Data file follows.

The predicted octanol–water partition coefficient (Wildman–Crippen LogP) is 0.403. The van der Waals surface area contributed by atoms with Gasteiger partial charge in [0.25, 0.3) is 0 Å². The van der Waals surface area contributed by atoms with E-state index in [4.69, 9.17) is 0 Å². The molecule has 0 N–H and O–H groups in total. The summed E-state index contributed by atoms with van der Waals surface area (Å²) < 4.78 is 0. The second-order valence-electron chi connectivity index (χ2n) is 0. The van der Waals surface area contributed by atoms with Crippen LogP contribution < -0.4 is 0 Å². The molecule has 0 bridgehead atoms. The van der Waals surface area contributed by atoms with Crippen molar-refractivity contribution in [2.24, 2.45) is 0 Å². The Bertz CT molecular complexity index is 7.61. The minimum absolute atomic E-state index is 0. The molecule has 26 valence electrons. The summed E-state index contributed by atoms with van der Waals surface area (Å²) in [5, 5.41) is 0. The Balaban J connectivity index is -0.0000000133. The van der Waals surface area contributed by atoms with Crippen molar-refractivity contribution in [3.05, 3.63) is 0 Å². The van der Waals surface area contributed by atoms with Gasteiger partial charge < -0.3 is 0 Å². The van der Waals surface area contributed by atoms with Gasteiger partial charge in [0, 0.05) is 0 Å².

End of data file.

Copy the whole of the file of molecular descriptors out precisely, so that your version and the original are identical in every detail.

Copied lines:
The predicted octanol–water partition coefficient (Wildman–Crippen LogP) is 0.403. The van der Waals surface area contributed by atoms with Gasteiger partial charge in [0.25, 0.3) is 0 Å². The van der Waals surface area contributed by atoms with E-state index in [4.69, 9.17) is 0 Å². The molecule has 0 N–H and O–H groups in total. The summed E-state index contributed by atoms with van der Waals surface area (Å²) < 4.78 is 0. The second-order valence-electron chi connectivity index (χ2n) is 0. The van der Waals surface area contributed by atoms with Crippen LogP contribution < -0.4 is 0 Å². The molecule has 0 bridgehead atoms. The van der Waals surface area contributed by atoms with Crippen molar-refractivity contribution in [2.24, 2.45) is 0 Å². The Bertz CT molecular complexity index is 7.61. The minimum absolute atomic E-state index is 0. The molecule has 26 valence electrons. The summed E-state index contributed by atoms with van der Waals surface area (Å²) in [5, 5.41) is 0. The Balaban J connectivity index is -0.0000000133. The van der Waals surface area contributed by atoms with Crippen molar-refractivity contribution in [3.05, 3.63) is 0 Å². The van der Waals surface area contributed by atoms with Gasteiger partial charge < -0.3 is 0 Å². The van der Waals surface area contributed by atoms with Gasteiger partial charge in [0, 0.05) is 0 Å².